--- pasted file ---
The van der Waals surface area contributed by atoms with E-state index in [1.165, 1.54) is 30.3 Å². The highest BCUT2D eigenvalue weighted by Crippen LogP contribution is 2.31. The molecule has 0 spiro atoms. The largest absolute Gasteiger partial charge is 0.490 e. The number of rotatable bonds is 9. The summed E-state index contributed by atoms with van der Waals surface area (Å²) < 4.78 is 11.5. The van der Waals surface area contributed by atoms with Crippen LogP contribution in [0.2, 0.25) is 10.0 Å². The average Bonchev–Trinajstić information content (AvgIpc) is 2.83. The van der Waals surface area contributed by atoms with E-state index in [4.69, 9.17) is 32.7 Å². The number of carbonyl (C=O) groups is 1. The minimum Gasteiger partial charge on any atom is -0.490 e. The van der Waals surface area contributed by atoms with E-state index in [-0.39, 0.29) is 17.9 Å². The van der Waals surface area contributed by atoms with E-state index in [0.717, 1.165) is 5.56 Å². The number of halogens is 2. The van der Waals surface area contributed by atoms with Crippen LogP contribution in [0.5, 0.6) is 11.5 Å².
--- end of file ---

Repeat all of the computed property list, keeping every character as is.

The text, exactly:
The van der Waals surface area contributed by atoms with E-state index in [1.165, 1.54) is 30.3 Å². The highest BCUT2D eigenvalue weighted by Crippen LogP contribution is 2.31. The molecule has 0 spiro atoms. The largest absolute Gasteiger partial charge is 0.490 e. The number of rotatable bonds is 9. The summed E-state index contributed by atoms with van der Waals surface area (Å²) < 4.78 is 11.5. The van der Waals surface area contributed by atoms with Crippen LogP contribution in [0.2, 0.25) is 10.0 Å². The average Bonchev–Trinajstić information content (AvgIpc) is 2.83. The van der Waals surface area contributed by atoms with E-state index in [4.69, 9.17) is 32.7 Å². The number of carbonyl (C=O) groups is 1. The minimum Gasteiger partial charge on any atom is -0.490 e. The van der Waals surface area contributed by atoms with E-state index in [-0.39, 0.29) is 17.9 Å². The van der Waals surface area contributed by atoms with E-state index in [0.717, 1.165) is 5.56 Å². The number of halogens is 2. The van der Waals surface area contributed by atoms with Crippen LogP contribution in [0.5, 0.6) is 11.5 Å².